Miriam: celebrating even when the future is fuzzy

I am a celebrator. My family chuckles at how excited I get about such a wide variety of things:

  • A freshly painted wall
  • A good movie
  • A delicious meal
  • A gorgeous sunset
  • Christmas presents
  • An accomplishment
  • An event
  • God’s word

Some say: I go over the top. I say: I’m a celebrator.

The woman of the bible we are highlighting next is Miriam. She was the older sister of Moses (find her story in Exodus). As his sister, she experienced many significant events:

  • As he floated down the river in a basket as a baby, she trailed along and then took the opportunity to broker a deal with Pharoah’s daughter. She was very resourceful.
  • She watched from afar as her baby brother grew up in the palace.
  • She was a prophetess- only 1 of 5 women in the Bible. She was a leader.
  • She heard about him killing an Egyptian and running away. I’m sure she missed him when he was gone for 40 years.
  • I wonder what she thought when he returned married and called by God. I wonder what she thought.
  • She lived through the ten plagues and the massive exodus of the Hebrews who had been in slavery for 430 years.
  • She walked on the dry ground with the Red Sea divided on each side.
  • And then, she was free from Egyptian rule. For the first time, she experienced freedom. And guess what she did?

She danced and sang of God’s goodness. She got out her tambourine and led the women to worship. God had just done a miraculous thing. She took the moment and celebrated what God had done…even when the future was fuzzy.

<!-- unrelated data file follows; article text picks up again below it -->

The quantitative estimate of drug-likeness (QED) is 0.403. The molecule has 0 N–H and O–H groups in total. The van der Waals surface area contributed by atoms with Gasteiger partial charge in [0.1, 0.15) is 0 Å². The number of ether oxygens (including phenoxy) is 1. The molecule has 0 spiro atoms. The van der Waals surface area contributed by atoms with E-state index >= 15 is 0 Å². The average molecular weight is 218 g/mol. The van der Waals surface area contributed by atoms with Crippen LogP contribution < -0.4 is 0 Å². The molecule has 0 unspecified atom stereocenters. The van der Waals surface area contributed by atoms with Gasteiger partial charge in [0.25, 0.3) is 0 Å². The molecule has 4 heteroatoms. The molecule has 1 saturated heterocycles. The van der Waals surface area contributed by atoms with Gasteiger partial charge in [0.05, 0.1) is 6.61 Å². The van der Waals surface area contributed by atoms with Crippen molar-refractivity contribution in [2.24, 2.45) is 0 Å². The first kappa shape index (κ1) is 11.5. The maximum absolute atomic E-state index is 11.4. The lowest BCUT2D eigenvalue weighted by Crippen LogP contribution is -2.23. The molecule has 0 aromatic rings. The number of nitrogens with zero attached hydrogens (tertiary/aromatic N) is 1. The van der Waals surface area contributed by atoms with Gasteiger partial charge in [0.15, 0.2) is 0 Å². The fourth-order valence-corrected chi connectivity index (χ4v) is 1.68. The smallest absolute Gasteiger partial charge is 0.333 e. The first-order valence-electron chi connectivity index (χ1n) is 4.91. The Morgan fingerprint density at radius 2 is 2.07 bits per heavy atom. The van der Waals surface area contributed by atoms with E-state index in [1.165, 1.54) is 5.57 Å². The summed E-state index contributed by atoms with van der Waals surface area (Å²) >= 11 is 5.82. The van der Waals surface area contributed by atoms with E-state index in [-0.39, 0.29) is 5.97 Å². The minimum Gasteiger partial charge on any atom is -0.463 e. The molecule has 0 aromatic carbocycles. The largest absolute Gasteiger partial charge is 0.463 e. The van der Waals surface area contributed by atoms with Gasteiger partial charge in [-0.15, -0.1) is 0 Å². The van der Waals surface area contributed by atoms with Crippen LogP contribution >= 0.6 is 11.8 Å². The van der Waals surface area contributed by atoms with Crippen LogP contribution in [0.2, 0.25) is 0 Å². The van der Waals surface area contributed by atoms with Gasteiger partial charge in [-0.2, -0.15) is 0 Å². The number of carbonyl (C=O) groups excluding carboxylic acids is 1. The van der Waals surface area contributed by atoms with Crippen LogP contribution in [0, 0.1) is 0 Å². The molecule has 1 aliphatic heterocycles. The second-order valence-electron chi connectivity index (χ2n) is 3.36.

She celebrated even though she didn’t know exactly how it would all play out.

She celebrated even though she didn’t have all the details of God’s plans.

She celebrated even though she was stepping out into the unknown.

She celebrated even though she had lived through many challenges and losses.

She celebrated even though generational slavery would have massive effects for the rest of her lifetime. How do you not think like one still in captivity all those years?

She celebrated even though the future was fuzzy because God is good.

Many only celebrate when they know the whole story, see “the why” of God’s work, or anticipate the presumed hoped-for results.

The Hebrews were free for the first time in 430 years. FREE! Moses celebrated and then Miriam (find her song in Exodus 15).  Miriam celebrated because she believed in God’s presence. She trusted him and knew he would take care of them. He as he always is…he was faithful and showed up every step of the way.

As leaders, we can learn something from Miriam: celebrating God’s goodness even when the future is fuzzy.

The goodness of God is evident even when your story isn’t complete, even when you are stepping into the unknown, even when you are doing something new, even when you don’t know the steps ahead or have clarity on what to do next, even when you have suffered a devastating blow, or even when you are feeling pain and loss. God is good because he is. God is love. His goodness and love cannot be dissected. He is working in you and your situation. He has a plan with your best in mind. And simply because of that, we can celebrate.

Take a moment today, grab a tambourine, and celebrate.